The collaboration with Wegner was close … he challenged the cabinetmakers to think in new ways and they responded by not only developing new methods and techniques for bending and joining wood to realise the designs but they were also prepared to challenge and criticise and contribute suggestions in the development of his new designs.

In 1969 Wegner designed his first chair that was exclusively and specifically for the company - pp201 - and he encouraged PP Møbler to become an independent brand with their own products and their own sales department to sell furniture under their own name. He even designed a new company logo.

Circle Chair designed by Hand Wegner and produced by PP Møbler since 1986

 

Now PP Møbler also have the licences to produce earlier designs by Hans Wegner - with rights to make pieces originally produced by the cabinetmakers Johannes Hansen after they closed in 1990 - so they make some of the best-known chairs designed by Wegner including the Round Chair, the Minimal Chair, the Peacock Chair, Valet Chair and Tub Chair.

Ejnar Pedersen was certain that craftsmen had to have pride in their work so the company have remained traditional cabinetmakers. They have a huge respect for wood, retaining traditional methods of cutting and finishing but they are also aware of the need to develop and move forward although they make it clear that technology is not a substitute but should enhance “the craftsman's field of skills.”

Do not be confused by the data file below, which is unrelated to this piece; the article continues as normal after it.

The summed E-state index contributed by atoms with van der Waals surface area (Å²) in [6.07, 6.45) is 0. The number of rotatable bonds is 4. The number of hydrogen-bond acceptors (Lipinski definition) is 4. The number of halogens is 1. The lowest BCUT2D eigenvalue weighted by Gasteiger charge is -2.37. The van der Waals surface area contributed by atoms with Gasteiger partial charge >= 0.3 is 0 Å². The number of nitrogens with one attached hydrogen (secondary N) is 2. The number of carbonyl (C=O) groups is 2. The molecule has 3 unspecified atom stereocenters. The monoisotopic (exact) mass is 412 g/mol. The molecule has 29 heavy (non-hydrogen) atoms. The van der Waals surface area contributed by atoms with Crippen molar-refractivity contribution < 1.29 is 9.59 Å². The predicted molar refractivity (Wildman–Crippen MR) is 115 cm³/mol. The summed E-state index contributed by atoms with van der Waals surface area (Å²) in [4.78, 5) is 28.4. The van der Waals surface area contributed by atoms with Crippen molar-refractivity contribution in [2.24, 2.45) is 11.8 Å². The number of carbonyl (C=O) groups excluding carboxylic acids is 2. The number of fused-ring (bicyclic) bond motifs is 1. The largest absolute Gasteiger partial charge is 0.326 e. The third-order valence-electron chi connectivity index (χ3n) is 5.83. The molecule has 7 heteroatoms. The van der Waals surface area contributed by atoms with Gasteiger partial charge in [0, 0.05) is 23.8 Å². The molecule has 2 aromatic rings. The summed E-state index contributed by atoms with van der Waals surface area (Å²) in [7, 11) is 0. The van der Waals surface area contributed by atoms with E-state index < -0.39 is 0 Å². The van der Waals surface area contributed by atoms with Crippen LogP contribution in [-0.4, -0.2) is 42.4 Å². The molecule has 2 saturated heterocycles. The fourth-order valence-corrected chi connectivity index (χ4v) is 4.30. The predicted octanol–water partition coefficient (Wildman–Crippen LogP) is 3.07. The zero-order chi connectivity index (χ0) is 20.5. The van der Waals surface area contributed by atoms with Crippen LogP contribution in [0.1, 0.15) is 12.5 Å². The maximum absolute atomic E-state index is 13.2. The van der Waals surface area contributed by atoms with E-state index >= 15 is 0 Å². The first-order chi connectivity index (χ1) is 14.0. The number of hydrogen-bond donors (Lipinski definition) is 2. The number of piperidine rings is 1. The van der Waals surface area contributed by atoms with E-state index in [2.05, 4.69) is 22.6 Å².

They have developed computer-controlled milling machine for precision cutting and shaping - seen clearly on the Cow Horn Chair from 1952, with the two parts of the back joined by a comb in contrasting wood, and for the cutting and shaping and joins for the back of The Round Chair which are seen from every angle so even slight imperfections would be obvious.

Tub Chair pp530 designed by Hans Wegner in 1954

 

They produce a number of very complicated and demanding designs that tests the skills of the cabinetmakers ….  the Chinese Chair by Wegner pp66 from 1943 where the back is formed from a length of wood that has been compressed and then bent in three dimensions … the Tub Chair that has a double bent shell - one bent - one bent and twisted - the Peacock Chair designed in 1947 and the Flag Halyard Chair with a metal frame strung with rope designed in 1950.

PP Møbler have produced a prestigious group of experimental designs that pushed conventions include the bentwood chair by Poul Kjærholm from 1978.

Several chairs remained as prototypes for many years until the machines and techniques were developed including the machine that was necessary to make the hoop of wood for the Circle Halyard Chair designed in the 1960s but finally realised in 1986  and the Chinese Bench pp266 that was finally put into production in 1991 with the development of advanced pre-compressed and bending techniques.